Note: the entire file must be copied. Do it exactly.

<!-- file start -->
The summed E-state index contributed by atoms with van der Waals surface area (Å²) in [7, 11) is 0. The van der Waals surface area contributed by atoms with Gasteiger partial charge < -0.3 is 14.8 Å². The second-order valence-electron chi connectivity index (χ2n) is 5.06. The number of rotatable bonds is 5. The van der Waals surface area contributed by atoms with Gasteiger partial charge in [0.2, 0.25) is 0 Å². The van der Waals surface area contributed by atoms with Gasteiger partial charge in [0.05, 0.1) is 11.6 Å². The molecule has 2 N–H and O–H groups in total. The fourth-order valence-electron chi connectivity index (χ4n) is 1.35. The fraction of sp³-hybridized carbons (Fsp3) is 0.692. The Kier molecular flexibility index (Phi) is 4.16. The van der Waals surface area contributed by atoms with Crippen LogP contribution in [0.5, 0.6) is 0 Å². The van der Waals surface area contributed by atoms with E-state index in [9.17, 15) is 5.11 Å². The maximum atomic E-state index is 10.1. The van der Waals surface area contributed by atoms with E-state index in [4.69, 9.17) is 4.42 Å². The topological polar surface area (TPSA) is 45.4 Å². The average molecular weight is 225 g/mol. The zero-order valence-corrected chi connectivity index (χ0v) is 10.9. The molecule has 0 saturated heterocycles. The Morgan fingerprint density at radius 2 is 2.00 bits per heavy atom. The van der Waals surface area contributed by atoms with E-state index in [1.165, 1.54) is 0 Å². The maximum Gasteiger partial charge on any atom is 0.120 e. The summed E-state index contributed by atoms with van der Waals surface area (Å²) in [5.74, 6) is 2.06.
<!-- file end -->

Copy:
The summed E-state index contributed by atoms with van der Waals surface area (Å²) in [7, 11) is 0. The van der Waals surface area contributed by atoms with Gasteiger partial charge < -0.3 is 14.8 Å². The second-order valence-electron chi connectivity index (χ2n) is 5.06. The number of rotatable bonds is 5. The van der Waals surface area contributed by atoms with Gasteiger partial charge in [0.2, 0.25) is 0 Å². The van der Waals surface area contributed by atoms with Gasteiger partial charge in [0.05, 0.1) is 11.6 Å². The molecule has 2 N–H and O–H groups in total. The fourth-order valence-electron chi connectivity index (χ4n) is 1.35. The fraction of sp³-hybridized carbons (Fsp3) is 0.692. The Kier molecular flexibility index (Phi) is 4.16. The van der Waals surface area contributed by atoms with Crippen LogP contribution in [0.5, 0.6) is 0 Å². The van der Waals surface area contributed by atoms with E-state index in [9.17, 15) is 5.11 Å². The maximum atomic E-state index is 10.1. The van der Waals surface area contributed by atoms with E-state index in [4.69, 9.17) is 4.42 Å². The topological polar surface area (TPSA) is 45.4 Å². The average molecular weight is 225 g/mol. The zero-order valence-corrected chi connectivity index (χ0v) is 10.9. The molecule has 0 saturated heterocycles. The Morgan fingerprint density at radius 2 is 2.00 bits per heavy atom. The van der Waals surface area contributed by atoms with E-state index in [1.165, 1.54) is 0 Å². The maximum Gasteiger partial charge on any atom is 0.120 e. The summed E-state index contributed by atoms with van der Waals surface area (Å²) in [5.74, 6) is 2.06.